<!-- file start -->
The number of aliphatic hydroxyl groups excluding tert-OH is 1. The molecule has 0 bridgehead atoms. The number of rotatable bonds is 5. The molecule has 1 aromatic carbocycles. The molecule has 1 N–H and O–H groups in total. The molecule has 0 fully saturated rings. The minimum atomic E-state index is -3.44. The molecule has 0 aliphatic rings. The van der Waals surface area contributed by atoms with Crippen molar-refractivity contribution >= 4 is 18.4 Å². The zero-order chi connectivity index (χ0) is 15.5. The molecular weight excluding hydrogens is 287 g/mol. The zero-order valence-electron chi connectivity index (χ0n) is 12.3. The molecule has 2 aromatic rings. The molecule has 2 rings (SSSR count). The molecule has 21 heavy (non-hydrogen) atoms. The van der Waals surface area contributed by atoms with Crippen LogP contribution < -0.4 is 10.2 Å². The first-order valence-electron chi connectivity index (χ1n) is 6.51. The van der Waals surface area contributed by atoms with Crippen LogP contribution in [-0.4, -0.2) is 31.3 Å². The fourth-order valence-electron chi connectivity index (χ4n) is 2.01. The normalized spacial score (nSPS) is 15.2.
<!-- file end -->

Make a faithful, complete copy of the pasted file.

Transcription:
The number of aliphatic hydroxyl groups excluding tert-OH is 1. The molecule has 0 bridgehead atoms. The number of rotatable bonds is 5. The molecule has 1 aromatic carbocycles. The molecule has 1 N–H and O–H groups in total. The molecule has 0 fully saturated rings. The minimum atomic E-state index is -3.44. The molecule has 0 aliphatic rings. The van der Waals surface area contributed by atoms with Crippen molar-refractivity contribution >= 4 is 18.4 Å². The zero-order chi connectivity index (χ0) is 15.5. The molecular weight excluding hydrogens is 287 g/mol. The zero-order valence-electron chi connectivity index (χ0n) is 12.3. The molecule has 2 aromatic rings. The molecule has 2 rings (SSSR count). The molecule has 21 heavy (non-hydrogen) atoms. The van der Waals surface area contributed by atoms with Crippen LogP contribution < -0.4 is 10.2 Å². The first-order valence-electron chi connectivity index (χ1n) is 6.51. The van der Waals surface area contributed by atoms with Crippen LogP contribution in [-0.4, -0.2) is 31.3 Å². The fourth-order valence-electron chi connectivity index (χ4n) is 2.01. The normalized spacial score (nSPS) is 15.2.